Cavs' goal of Kyrie Irving trade tied to fear of losing LeBron James

LeBron hampering Cavs' future? (2:18)

Adrian Wojnarowski explains how LeBron James' strategy to keep the Cavaliers guessing about his commitment might impact his ability to win this season. (2:18)

As the Cleveland Cavaliers deliberate on deals to move All-Star guard Kyrie Irving, the franchise is operating under a self-prescribed mandate: presume a future without LeBron James.

The Cavs aren't giving up on the possibility of re-signing James next summer, but they are no longer investing blind faith in the hope he will stay. For James, a reluctance to commit comes with an emerging set of complications. Beyond Irving's decision to ask for a trade, Cleveland has determined that it's unwilling to simply be reactive to James' possible departure.

Of course, Cavaliers officials prefer to re-sign James to a long-term deal and chase titles together into his twilight, but the Cavs are treating his unwillingness to commit as a call to protect themselves long term in the Irving trade, league sources said.

Owner Dan Gilbert and general manager Koby Altman want James to commit before building around him, and James largely wants to see the Cavaliers execute a plan before committing to them.

Cleveland's case for commitment is this: We've had the highest payroll in the NBA, run luxury-tax bills north of $75 million since James' return. Trust our commitment to winning.

James' case for hesitancy is this: Accomplished GM David Griffin is gone, replaced with Altman, a young, unproven executive.

James sees a summer in which the franchise failed to make a deal for Paul George and failed to close the gap on Golden State. Ultimately, liberation born of that 2016 Cleveland championship allows James and the organization to take these disparate paths.

James can leave again, because the Cavaliers won a title. Gilbert can threaten to embark on a soft rebuild in James' final season, because the Cavaliers won a title.

The process of building out the franchise's roster long term has accelerated with Irving's trade request. The Cavaliers have witnessed James' exit strategy twice -- once to leave Cleveland and once to return -- and the Irving trade request has left them unwilling to squander the opportunity to replenish young assets on a roster that could be crippled in a post-James Cavaliers era that is stocked with high-priced veterans.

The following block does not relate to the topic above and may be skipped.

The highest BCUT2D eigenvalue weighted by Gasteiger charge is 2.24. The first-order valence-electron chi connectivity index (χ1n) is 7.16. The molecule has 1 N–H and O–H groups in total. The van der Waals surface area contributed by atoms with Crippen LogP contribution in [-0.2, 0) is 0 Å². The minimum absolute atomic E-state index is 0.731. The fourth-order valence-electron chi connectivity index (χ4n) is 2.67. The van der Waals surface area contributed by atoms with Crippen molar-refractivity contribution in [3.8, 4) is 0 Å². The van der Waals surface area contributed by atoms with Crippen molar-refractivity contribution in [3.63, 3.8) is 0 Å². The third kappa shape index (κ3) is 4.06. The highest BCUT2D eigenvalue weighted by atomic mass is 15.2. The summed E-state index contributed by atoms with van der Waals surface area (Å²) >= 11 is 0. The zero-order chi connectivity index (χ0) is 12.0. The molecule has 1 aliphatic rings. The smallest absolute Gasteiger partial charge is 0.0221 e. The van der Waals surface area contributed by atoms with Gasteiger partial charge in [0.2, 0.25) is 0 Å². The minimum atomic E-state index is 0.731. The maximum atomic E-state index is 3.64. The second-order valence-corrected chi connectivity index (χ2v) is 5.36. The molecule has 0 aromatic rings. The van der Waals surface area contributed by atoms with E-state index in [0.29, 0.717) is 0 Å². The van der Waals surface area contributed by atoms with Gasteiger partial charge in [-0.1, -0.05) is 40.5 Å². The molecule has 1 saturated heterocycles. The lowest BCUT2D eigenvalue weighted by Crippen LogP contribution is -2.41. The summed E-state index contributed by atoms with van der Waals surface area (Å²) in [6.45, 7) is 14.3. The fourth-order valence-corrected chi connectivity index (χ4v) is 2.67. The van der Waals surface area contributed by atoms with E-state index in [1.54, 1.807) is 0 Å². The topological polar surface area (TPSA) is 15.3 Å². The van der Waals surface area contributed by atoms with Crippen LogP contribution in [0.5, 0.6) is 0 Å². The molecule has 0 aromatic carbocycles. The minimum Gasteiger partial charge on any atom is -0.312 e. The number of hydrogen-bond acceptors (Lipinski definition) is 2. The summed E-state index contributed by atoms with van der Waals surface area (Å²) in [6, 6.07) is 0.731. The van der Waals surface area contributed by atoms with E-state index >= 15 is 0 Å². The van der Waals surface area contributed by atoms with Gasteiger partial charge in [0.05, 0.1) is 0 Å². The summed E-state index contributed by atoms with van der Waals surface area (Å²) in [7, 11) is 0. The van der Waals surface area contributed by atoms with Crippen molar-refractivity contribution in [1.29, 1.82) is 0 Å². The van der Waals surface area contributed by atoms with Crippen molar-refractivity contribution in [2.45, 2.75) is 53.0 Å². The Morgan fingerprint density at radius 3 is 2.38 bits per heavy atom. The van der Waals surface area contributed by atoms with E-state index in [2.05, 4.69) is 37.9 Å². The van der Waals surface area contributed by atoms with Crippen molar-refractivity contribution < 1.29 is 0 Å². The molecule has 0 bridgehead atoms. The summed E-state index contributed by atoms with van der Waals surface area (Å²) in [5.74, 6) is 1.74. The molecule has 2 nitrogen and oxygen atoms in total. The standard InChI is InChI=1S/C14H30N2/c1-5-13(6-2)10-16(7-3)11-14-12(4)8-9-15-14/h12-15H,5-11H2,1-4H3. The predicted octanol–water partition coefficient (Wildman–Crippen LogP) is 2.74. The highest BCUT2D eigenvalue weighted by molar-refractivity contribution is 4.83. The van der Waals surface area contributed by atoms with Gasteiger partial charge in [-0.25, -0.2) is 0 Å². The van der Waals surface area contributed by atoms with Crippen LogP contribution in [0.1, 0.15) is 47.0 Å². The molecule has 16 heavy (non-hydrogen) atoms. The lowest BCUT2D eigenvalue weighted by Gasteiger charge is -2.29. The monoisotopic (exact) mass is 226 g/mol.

The Cavaliers find themselves far more fixated on a young star, including New York's Kristaps Porzingis, Boston's Jayson Tatum, Phoenix's Josh Jackson and Denver's Jamal Murray, league sources told ESPN.

The Golden State Warriors have affected the way the NBA and its stars do business, and no one -- not even a franchise that possesses the generation's greatest player -- wants to be left compromised long term for what's a fleeting chance to beat Golden State in the short term.

Cleveland is determined to get an elite young player for Irving, which means this: The trade plan that the Cavaliers would have prioritized, with James committed for the long term -- veterans to surround James and draft picks -- isn't in motion. If the Cavaliers knew they had James committed, for example, San Antonio could emerge as a more intriguing trade partner. The Spurs have interest in Irving, league sources say, and Irving's willingness to commit to an extension with the Spurs makes for legitimate win-now deal possibilities for Cleveland. Without James beyond next season, though, the likes of LaMarcus Aldridge, Tony Parker and Danny Green hold no appeal.

Boston has expressed interest in Irving and could offer the best combination of short-term (Isaiah Thomas and Jae Crowder) and long-term (Jaylen Brown, Tatum, picks) assets. The Celtics have made no formal offer, and it is against Boston's front-office DNA to push out front with the most generous offer. Boston knows that Cleveland is mostly intrigued with Tatum, but the sides have not formally discussed that deal, league sources said.

This Irving trade process has been deliberate, and teams believe that the Cavaliers expect more aggressive conversations in September, closer to the start of training camps. Porzingis has emerged as a primary Cleveland target, but that's a conversation that can occur only with Cleveland's willingness to unburden the Knicks of the three years and $55 million left on Joakim Noah's contract. For now, the conversation is a nonstarter for the Knicks, league sources said.

For the right All-Star player, though -- Irving or otherwise -- multiple NBA teams are seriously questioning how emphatic of a "no" that will stay for New York. There continues to be distance between Porzingis and the organization, and how the Knicks truly value Porzingis' future could become clearer once they're together to begin the season.

Milwaukee has shown interest in Irving, too, league sources said, but there isn't that one young star -- of course, Giannis Antetokounmpo is untouchable -- who makes sense for Cleveland.

When Irving's trade request became public in mid-July, there was internal hope that the news would stir the market to furnish Cleveland with a return that could deliver impact to the 2017-18 season with James, as well as the possibility of a future without him. That hasn't happened, and it's become clear that Irving isn't commanding that kind of robust return on the market.

Between now and the inevitable Irving trade, Cleveland officials will make a choice on what the franchise values most -- its today or its tomorrow. Without a commitment to stay, without the presumption of a future together, LeBron James could be left in a most unfamiliar position: out of championship contention in Cleveland, counting the days until goodbye.